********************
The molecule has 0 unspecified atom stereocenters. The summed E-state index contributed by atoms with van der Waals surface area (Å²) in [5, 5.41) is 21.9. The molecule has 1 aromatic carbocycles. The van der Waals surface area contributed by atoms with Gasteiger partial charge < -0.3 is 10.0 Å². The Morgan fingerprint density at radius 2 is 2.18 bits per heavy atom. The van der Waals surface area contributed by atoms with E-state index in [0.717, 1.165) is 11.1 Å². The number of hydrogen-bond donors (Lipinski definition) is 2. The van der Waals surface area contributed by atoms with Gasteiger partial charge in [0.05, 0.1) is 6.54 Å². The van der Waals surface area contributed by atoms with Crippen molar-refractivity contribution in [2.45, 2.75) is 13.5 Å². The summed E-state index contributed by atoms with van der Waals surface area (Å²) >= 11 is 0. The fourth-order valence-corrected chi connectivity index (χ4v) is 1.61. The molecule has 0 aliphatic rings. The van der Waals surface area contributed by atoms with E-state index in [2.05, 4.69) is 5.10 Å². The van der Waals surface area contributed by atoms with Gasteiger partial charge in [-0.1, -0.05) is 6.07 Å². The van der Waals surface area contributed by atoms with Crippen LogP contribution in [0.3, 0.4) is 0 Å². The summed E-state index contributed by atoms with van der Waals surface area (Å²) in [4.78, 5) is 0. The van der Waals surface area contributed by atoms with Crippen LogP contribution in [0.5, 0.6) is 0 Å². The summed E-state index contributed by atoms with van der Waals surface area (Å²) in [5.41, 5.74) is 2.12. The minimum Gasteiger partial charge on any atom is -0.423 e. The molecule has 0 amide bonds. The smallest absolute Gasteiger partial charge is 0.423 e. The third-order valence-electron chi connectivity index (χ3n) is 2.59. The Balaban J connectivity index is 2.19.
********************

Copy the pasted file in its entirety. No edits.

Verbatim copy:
The molecule has 0 unspecified atom stereocenters. The summed E-state index contributed by atoms with van der Waals surface area (Å²) in [5, 5.41) is 21.9. The molecule has 1 aromatic carbocycles. The van der Waals surface area contributed by atoms with Gasteiger partial charge < -0.3 is 10.0 Å². The Morgan fingerprint density at radius 2 is 2.18 bits per heavy atom. The van der Waals surface area contributed by atoms with E-state index in [0.717, 1.165) is 11.1 Å². The number of hydrogen-bond donors (Lipinski definition) is 2. The van der Waals surface area contributed by atoms with Gasteiger partial charge in [0.05, 0.1) is 6.54 Å². The van der Waals surface area contributed by atoms with Crippen molar-refractivity contribution in [2.45, 2.75) is 13.5 Å². The summed E-state index contributed by atoms with van der Waals surface area (Å²) >= 11 is 0. The fourth-order valence-corrected chi connectivity index (χ4v) is 1.61. The molecule has 0 aliphatic rings. The van der Waals surface area contributed by atoms with E-state index in [2.05, 4.69) is 5.10 Å². The van der Waals surface area contributed by atoms with Gasteiger partial charge in [-0.1, -0.05) is 6.07 Å². The van der Waals surface area contributed by atoms with Crippen LogP contribution in [0.3, 0.4) is 0 Å². The summed E-state index contributed by atoms with van der Waals surface area (Å²) in [4.78, 5) is 0. The van der Waals surface area contributed by atoms with Crippen LogP contribution in [0.5, 0.6) is 0 Å². The summed E-state index contributed by atoms with van der Waals surface area (Å²) in [5.41, 5.74) is 2.12. The minimum Gasteiger partial charge on any atom is -0.423 e. The molecule has 0 amide bonds. The smallest absolute Gasteiger partial charge is 0.423 e. The third-order valence-electron chi connectivity index (χ3n) is 2.59. The Balaban J connectivity index is 2.19.